Theresa May mounts fresh pledge to tackle anti-Semitism while blasting ‘unacceptable’ Israeli boycott calls
Theresa May has said there are “no excuses” for anti-Semitism in Britain and rejected calls for a boycott of Israeli goods.
The Prime Minister said in a speech to Jewish leaders that criticism of Israel was never a justification for “hatred against the Jewish people”
She hit out at the boycott, divestment and sanctions (BDS) movement, which is backed by activists, including some Labour frontbenchers, in protest over the country’s treatment of Palestinians.
In a speech at the United Jewish Israel Appeal dinner in London, Mrs May said: “There can never be any excuses for boycotts, divestment or sanctions: they are unacceptable and this government will have no truck with those who subscribe to them.”
“Under my leadership the UK will always be a real and trusted partner for Israel, supporting Israel’s security and prosperity, not just through our words but also through our actions.”
Mrs May said that given Britain had adopted the International Holocaust Remembrance Alliance's (IHRA) definition of anti-Semitism, “no-one can plead ignorance or hide behind any kind of excuse”.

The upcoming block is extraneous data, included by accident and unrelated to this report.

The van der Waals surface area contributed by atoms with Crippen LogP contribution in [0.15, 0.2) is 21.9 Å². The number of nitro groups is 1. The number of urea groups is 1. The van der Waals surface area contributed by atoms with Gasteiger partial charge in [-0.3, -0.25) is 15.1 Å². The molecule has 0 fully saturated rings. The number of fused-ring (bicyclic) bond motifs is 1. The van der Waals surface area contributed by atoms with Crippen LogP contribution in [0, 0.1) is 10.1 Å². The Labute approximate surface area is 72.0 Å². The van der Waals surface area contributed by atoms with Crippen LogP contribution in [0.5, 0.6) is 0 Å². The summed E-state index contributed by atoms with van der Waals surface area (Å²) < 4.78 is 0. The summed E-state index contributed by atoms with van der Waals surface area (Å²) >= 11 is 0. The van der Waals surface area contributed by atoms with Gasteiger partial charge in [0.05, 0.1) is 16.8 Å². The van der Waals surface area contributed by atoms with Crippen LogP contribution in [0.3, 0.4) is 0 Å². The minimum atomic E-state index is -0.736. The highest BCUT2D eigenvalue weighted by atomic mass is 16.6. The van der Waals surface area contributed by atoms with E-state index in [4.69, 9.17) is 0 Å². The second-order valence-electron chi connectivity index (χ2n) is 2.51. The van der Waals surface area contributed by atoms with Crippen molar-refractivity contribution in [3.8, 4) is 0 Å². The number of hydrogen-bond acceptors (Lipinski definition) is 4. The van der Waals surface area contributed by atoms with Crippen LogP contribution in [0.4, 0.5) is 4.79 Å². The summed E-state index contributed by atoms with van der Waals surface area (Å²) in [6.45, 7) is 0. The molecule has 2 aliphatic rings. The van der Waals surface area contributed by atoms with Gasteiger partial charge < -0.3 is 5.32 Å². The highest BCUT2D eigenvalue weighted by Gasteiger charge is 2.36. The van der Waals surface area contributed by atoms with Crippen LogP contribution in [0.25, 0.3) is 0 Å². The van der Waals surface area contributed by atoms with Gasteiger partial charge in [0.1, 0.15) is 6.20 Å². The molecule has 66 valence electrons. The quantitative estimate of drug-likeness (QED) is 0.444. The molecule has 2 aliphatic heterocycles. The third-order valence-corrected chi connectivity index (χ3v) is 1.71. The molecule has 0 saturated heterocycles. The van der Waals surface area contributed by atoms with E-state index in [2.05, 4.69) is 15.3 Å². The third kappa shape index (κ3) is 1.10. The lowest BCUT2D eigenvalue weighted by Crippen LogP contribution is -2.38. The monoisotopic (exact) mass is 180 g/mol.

Her speech comes after Labour was embroiled in an anti-Semitism scandal throughtout the summer over its failure to fully adopt the definition.
Jeremy Corbyn’s party eventually accepted the policy, but faced criticism for including an additional statement saying the move would not “undermine freedom of expression” on Israel or the rights of Palestinians.
In an apparent swipe against the opposition leader, she said: “Let me be clear: you cannot claim to be tackling racism, if you are not tackling anti-Semitism.”
Mrs May said she did not underestimate the threat of hatred against Jews and said she was “sickened” that many felt at risk by living in the UK.
“I know some in our Jewish community say they are fearful of the future.
“I saw that poll on the front page of the Jewish Chronicle and it sickens me that anyone should feel like that in our country,” she said, referring to a survey that showed 40% of British Jews would seriously consider leaving the country if Jeremy Corbyn became prime minister.
Elsewhere, she said the Government “will always support Israel’s right to defend itself” but criticised the administration's actions against the Palestinian people.
“I want to see progress towards a lasting peace - a peace that must be based on a two-state solution with a safe and secure Israel alongside a viable and sovereign Palestinian state," she continued.
“There will need to be courage and vision from each side if we are to have a realistic chance of achieving this goal - including an end to the building of new settlements and an end to Palestinian incitement too.”